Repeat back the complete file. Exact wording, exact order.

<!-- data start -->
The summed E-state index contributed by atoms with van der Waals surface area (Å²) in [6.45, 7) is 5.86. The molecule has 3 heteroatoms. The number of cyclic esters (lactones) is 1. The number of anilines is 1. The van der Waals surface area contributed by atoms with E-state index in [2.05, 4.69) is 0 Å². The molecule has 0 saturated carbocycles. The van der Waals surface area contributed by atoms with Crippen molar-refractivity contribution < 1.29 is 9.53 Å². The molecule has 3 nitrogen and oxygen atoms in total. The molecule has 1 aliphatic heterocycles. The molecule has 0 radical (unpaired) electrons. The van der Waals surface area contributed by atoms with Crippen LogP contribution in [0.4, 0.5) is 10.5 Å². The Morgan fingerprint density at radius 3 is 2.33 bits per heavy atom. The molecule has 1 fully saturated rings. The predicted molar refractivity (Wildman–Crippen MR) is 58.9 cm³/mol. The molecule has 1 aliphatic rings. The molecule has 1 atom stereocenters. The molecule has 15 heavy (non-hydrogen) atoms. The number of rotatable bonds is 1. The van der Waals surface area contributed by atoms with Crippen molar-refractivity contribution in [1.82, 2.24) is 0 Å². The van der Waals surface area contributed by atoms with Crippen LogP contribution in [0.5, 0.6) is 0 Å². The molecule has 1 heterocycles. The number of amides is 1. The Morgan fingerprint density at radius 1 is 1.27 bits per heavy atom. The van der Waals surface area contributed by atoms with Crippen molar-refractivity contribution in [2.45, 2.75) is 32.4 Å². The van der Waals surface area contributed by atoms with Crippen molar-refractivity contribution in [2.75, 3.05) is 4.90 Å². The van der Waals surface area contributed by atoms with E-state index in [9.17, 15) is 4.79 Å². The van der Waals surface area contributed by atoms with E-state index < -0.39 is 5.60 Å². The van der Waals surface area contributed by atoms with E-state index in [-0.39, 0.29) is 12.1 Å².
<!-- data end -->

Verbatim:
The summed E-state index contributed by atoms with van der Waals surface area (Å²) in [6.45, 7) is 5.86. The molecule has 3 heteroatoms. The number of cyclic esters (lactones) is 1. The number of anilines is 1. The van der Waals surface area contributed by atoms with E-state index in [2.05, 4.69) is 0 Å². The molecule has 0 saturated carbocycles. The van der Waals surface area contributed by atoms with Crippen molar-refractivity contribution < 1.29 is 9.53 Å². The molecule has 3 nitrogen and oxygen atoms in total. The molecule has 1 aliphatic heterocycles. The molecule has 0 radical (unpaired) electrons. The van der Waals surface area contributed by atoms with Crippen LogP contribution in [0.4, 0.5) is 10.5 Å². The Morgan fingerprint density at radius 3 is 2.33 bits per heavy atom. The molecule has 1 fully saturated rings. The predicted molar refractivity (Wildman–Crippen MR) is 58.9 cm³/mol. The molecule has 1 aliphatic rings. The molecule has 1 atom stereocenters. The molecule has 15 heavy (non-hydrogen) atoms. The number of rotatable bonds is 1. The van der Waals surface area contributed by atoms with Crippen molar-refractivity contribution in [1.82, 2.24) is 0 Å². The van der Waals surface area contributed by atoms with Crippen LogP contribution in [0.5, 0.6) is 0 Å². The molecule has 1 heterocycles. The number of amides is 1. The Morgan fingerprint density at radius 1 is 1.27 bits per heavy atom. The van der Waals surface area contributed by atoms with Crippen molar-refractivity contribution in [2.45, 2.75) is 32.4 Å². The van der Waals surface area contributed by atoms with Crippen molar-refractivity contribution in [2.75, 3.05) is 4.90 Å². The van der Waals surface area contributed by atoms with E-state index in [9.17, 15) is 4.79 Å². The van der Waals surface area contributed by atoms with E-state index < -0.39 is 5.60 Å². The van der Waals surface area contributed by atoms with E-state index in [-0.39, 0.29) is 12.1 Å².